Jesus In Our Midst

Text: Luke 24:36-49 Speaker: Festival: Passages: Luke 24:36-49

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Luke 24:36-49

Jesus Appears to His Disciples (Listen)

36 As they were talking about these things, Jesus himself stood among them, and said to them, “Peace to you!” 37 But they were startled and frightened and thought they saw a spirit. 38 And he said to them, “Why are you troubled, and why do doubts arise in your hearts? 39 See my hands and my feet, that it is I myself. Touch me, and see. For a spirit does not have flesh and bones as you see that I have.” 40 And when he had said this, he showed them his hands and his feet. 41 And while they still disbelieved for joy and were marveling, he said to them, “Have you anything here to eat?” 42 They gave him a piece of broiled fish,1 43 and he took it and ate before them.

44 Then he said to them, “These are my words that I spoke to you while I was still with you, that everything written about me in the Law of Moses and the Prophets and the Psalms must be fulfilled.” 45 Then he opened their minds to understand the Scriptures, 46 and said to them, “Thus it is written, that the Christ should suffer and on the third day rise from the dead, 47 and that repentance for2 the forgiveness of sins should be proclaimed in his name to all nations, beginning from Jerusalem. 48 You are witnesses of these things. 49 And behold, I am sending the promise of my Father upon you. But stay in the city until you are clothed with power from on high.”


[1] 24:42 Some manuscripts add and some honeycomb
[2] 24:47 Some manuscripts and


36 Now as they said these things, Jesus Himself stood in the midst of them, and said to them, “Peace to you.” 

Its Sunday. The people are gathered. Jesus is in their midst. He gives them his peace. He sends them out into the world. What am I describing? Am I describing our text or am I describing Sunday morning worship? The answer is both.

Every Sunday this same event that we read in our text happens again in every Christian church in the world. The believers gather. Jesus is in our midst. We receive his peace. He sends us out into the world with his promises.

Exo 20:24  In every place where I record My name I will come to you, and I will bless you.

Matthew 18:20 For where two or three are gathered together in My name, I am there in the midst of them.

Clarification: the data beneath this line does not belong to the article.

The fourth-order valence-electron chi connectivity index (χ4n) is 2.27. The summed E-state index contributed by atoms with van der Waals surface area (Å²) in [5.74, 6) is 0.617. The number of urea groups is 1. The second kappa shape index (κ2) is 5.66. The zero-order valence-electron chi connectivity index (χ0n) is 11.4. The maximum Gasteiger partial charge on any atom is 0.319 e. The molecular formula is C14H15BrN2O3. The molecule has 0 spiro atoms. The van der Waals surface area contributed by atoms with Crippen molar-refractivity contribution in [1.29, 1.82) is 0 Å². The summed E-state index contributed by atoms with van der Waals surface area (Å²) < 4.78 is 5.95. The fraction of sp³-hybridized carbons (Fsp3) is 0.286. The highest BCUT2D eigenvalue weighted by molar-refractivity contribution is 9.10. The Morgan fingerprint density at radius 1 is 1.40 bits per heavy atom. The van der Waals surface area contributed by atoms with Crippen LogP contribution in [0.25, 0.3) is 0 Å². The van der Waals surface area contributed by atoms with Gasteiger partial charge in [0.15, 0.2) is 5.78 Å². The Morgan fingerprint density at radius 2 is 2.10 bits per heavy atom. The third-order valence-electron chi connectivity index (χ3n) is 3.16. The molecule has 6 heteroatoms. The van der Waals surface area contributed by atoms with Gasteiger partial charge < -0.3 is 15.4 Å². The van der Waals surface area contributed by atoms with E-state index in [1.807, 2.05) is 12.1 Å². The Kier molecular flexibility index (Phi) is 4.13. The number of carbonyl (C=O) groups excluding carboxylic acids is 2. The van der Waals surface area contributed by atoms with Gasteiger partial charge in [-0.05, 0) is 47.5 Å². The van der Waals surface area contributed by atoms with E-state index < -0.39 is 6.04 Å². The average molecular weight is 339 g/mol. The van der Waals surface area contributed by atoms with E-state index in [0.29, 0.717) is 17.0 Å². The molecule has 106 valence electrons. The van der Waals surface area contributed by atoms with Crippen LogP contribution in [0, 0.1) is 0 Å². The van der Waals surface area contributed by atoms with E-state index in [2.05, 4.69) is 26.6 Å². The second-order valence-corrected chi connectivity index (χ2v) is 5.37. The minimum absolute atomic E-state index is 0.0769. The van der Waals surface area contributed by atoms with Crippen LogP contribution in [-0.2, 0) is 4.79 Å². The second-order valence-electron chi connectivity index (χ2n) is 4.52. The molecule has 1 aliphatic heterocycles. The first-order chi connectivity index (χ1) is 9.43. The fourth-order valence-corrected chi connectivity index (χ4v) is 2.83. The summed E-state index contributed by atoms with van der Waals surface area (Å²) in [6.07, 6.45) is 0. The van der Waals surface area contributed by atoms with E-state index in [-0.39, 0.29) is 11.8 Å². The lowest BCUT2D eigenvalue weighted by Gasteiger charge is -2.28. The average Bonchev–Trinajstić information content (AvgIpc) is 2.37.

We might not be able to see him, but there is no doubt that Jesus is truly here in our midst as he was then, so he is now. This last section of Luke is here so that we might have no doubt that not only is Jesus risen but that he is here in our midst.

37 But they were terrified and frightened, and supposed they had seen a spirit.  38 And He said to them, “Why are you troubled? And why do doubts arise in your hearts? 

They were startled and became terrified.

If I jump out from behind a door and scare my wife, at first, she is very startled, but very quickly her fear goes away as she realized it is just me. The opposite happens to the disciples. They are startled but their fear grows as they realize it is not just Thomas playing tricks, but it really is the Lord.  Jesus however reassures them that his presence is not a thing to be feared.

Just as the twelve tribes of Israel trembled at the appearance of the Lord on Mount Sinai, so also the twelve-apostle tremble in fear. The Lord urges them not to.  At Sinai it was right that they should be afraid but not anymore. Never again does Jesus want us to fear his coming.

No matter how great the fear. No matter how big the sin we are trying to hide from him. We never again need to fear his coming. Sunday morning should not be a thing to fear but a time of joy when Jesus comes to our midst to give us peace.

He is in our midst to give peace not fear.

39 “Behold My hands and My feet, that it is I Myself. Handle Me and see, for a spirit does not have flesh and bones as you see I have.”  40 When He had said this, He showed them His hands and His feet.

This is the first of three proofs that Jesus gives that he is truly risen. Jesus is not an imposter, a look alike, or his twin brother. He didn’t pull a fast one and have someone else die on the cross in his place. The holes in his hands and feet clearly identify him. He stands in their midst as the one who was crucified and is arisen.

The angels identify Jesus in the same way. They said to the women, “You seek Jesus of Nazareth, who is the one who was crucified.”

It is impossible to put in English the full significance of the title given Jesus by the angels. Most translations simply say, “who was crucified,” but that fails to really convey the fullness of the ongoing status which that crucifixion gave to Jesus. The marks are still there, they are not going to go away with time. He is the one who was crucified.

In Revelation he is, “the Lamb who was slain.”

He does not continue to be slain, and yet the marks of the crucifixion are the indelible mark of his eternal love for us sinners. There is no greater ID Jesus could give the apostles, then to show them the marks. There is no greater proof of his love.